Custom Formatting in Cells

Copper Contributor

I am trying to translate a 16-digit number to the EXACT 16-digit number in the cell? I've done this in Custom Formatting (typing just 16 -0s) and certain numbers just don't work (ones that starts with 8). How do I correct this? I've been figuring out work-arounds for 6 years. Please advise.

2 Replies
best response confirmed by Hans Vogelaar (MVP)


Custom formatting in Excel can be useful for displaying numbers in a specific way, but it doesn't change the actual value in the cell. If you're experiencing issues with certain 16-digit numbers, particularly those starting with 8, not displaying as expected, it might be due to Excel treating them as scientific notation.

Here's how to correct this issue:

  1. Select the cell with the 16-digit number.
  2. Go to the "Number Format" dropdown in the Excel Ribbon and choose "Number" or "General."
  3. If Excel is displaying your 16-digit number in scientific notation (e.g., 8.12345E+15), change the format to "Number" to display the full 16-digit value.
  4. If your number still isn't displaying as expected, it could be due to a limitation in Excel, which may not display numbers longer than 15 digits accurately. Excel stores numbers as double-precision floating-point values, which can lead to precision loss for very long numbers.

If you need to work with and display 16-digit numbers without any rounding or scientific notation, you might want to consider storing these numbers as text.

To do this:

  1. Preformat the cell as text by selecting the cell or cells and changing the cell format to "Text" before entering the 16-digit number.
  2. Enter your 16-digit number, and Excel will treat it as text rather than a number. This should prevent any scientific notation or rounding issues.


Keep in mind that if you need to perform calculations with these numbers, you may need to convert them to numbers temporarily for calculations and then format them as text again for display.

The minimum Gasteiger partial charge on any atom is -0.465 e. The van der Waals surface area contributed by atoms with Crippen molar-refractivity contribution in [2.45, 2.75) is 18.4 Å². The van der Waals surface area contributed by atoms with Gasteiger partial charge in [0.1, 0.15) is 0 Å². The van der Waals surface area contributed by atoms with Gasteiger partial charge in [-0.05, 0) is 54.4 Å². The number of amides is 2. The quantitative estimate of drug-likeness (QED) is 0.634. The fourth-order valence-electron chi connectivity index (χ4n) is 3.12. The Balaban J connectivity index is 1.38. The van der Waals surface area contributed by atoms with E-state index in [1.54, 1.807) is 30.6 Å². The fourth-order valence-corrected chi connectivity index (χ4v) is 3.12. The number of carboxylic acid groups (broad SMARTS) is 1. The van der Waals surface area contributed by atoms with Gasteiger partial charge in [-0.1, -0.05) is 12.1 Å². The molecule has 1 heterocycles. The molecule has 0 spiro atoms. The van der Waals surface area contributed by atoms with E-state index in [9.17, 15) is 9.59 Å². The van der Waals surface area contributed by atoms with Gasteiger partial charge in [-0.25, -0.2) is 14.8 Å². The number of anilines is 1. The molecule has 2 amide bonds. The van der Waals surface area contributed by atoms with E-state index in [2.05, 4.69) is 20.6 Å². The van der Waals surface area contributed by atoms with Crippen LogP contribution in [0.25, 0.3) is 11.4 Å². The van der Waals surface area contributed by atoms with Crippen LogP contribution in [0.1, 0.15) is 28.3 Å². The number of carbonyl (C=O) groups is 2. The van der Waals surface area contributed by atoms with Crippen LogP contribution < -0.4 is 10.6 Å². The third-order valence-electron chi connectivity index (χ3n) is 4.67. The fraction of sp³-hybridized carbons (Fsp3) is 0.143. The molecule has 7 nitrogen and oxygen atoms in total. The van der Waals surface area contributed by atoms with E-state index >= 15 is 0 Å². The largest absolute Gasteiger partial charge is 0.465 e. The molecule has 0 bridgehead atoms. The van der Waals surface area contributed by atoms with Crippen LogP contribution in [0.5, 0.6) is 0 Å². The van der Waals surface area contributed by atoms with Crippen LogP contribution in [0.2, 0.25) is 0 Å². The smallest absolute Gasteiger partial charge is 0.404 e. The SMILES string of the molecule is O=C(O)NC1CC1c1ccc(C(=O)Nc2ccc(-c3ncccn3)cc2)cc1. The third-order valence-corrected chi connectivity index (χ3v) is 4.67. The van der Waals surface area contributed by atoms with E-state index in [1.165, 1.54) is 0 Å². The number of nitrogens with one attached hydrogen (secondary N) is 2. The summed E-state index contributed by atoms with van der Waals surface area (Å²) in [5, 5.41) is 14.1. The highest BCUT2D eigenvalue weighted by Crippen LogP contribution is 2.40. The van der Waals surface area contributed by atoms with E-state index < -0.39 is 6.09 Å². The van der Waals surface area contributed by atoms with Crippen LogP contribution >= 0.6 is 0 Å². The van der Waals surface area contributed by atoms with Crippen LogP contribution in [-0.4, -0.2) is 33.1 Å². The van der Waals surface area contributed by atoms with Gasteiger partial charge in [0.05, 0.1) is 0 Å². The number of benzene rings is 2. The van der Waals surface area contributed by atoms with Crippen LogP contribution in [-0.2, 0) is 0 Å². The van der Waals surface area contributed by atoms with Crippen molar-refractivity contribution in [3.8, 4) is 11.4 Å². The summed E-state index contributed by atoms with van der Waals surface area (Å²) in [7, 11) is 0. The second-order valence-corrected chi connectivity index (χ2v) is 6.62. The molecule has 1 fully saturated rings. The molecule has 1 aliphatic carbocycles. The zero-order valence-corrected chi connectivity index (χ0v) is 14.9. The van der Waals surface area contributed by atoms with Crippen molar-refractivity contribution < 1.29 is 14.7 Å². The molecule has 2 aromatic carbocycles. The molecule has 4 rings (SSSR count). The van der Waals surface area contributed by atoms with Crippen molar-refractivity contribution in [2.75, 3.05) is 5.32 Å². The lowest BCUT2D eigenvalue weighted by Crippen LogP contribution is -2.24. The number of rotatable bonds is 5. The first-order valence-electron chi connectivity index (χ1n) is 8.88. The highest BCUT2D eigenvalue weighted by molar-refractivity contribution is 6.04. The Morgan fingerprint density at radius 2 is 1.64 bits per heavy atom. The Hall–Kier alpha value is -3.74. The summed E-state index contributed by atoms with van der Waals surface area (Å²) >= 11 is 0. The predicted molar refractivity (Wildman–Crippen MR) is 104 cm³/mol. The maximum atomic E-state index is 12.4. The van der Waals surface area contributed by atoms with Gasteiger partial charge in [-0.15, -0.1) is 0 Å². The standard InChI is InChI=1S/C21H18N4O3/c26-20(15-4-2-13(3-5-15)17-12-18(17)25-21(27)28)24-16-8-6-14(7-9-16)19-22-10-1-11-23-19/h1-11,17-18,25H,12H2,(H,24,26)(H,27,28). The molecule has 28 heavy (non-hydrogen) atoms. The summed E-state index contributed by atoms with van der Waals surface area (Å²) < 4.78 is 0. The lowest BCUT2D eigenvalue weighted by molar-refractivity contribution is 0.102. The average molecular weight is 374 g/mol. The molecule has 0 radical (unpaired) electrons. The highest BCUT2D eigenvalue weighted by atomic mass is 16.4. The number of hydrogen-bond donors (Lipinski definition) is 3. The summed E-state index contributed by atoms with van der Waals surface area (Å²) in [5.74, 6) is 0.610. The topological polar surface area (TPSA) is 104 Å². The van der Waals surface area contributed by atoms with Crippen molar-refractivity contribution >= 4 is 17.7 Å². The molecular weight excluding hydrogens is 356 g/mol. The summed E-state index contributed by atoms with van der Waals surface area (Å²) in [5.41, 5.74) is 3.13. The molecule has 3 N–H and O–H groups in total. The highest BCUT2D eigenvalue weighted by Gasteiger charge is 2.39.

Remember that custom formatting (even with many "0"s) won't change the underlying value of the cell; it only changes how the value is displayed. For exact preservation of 16-digit numbers, storing them as text is a reliable approach.


Here some steps you can take certain to display 16-digit numbers as accurately as possible:

  1. Text Format: The most reliable way to display a 16-digit number accurately is to store it as text. You can do this by formatting the cell as text before entering the number. To format a cell as text, follow these steps:
    • Select the cell(s) where you want to display the 16-digit number.
    • Right-click and choose "Format Cells."
    • In the "Number" tab, select "Text" as the category.

Once the cell is formatted as text, enter your 16-digit number, and it will be displayed exactly as entered.

  1. Apostrophe Prefix: You can also enter the 16-digit number with an apostrophe (') as a prefix. Excel will treat it as text, and the apostrophe won't be displayed. For example, entering '1234567890123456 will display as 1234567890123456.
  2. Use a Helper Cell: If you need to perform calculations with the 16-digit number, you can store the exact number as text in one cell and use a separate cell for calculations. You can refer to the text cell and convert it to a number when needed for calculations.
  3. Custom Formatting: You can try custom number formatting to display 16-digit numbers. While custom formatting is limited to 15 digits in some versions of Excel, you can try using the following custom format to display all 16 digits:
    • Right-click the cell and choose "Format Cells."
    • In the "Number" tab, select "Custom."
    • In the "Type" box, enter the following custom format: 0000000000000000

Please be aware that Excel's limitations in precision may lead to rounding or display issues when working with very long numbers. Storing the number as text is the most reliable way to ensure that Excel displays and stores the exact 16-digit number as entered.

@NikolinoDE Thank you so much! I think you were correct about the number being over 15-digits, so I was able to enter it as a text and it worked perfectly. I can't believe after 6 years, I finally figured this out (thanks to you!). Thank you, thank you, thank you!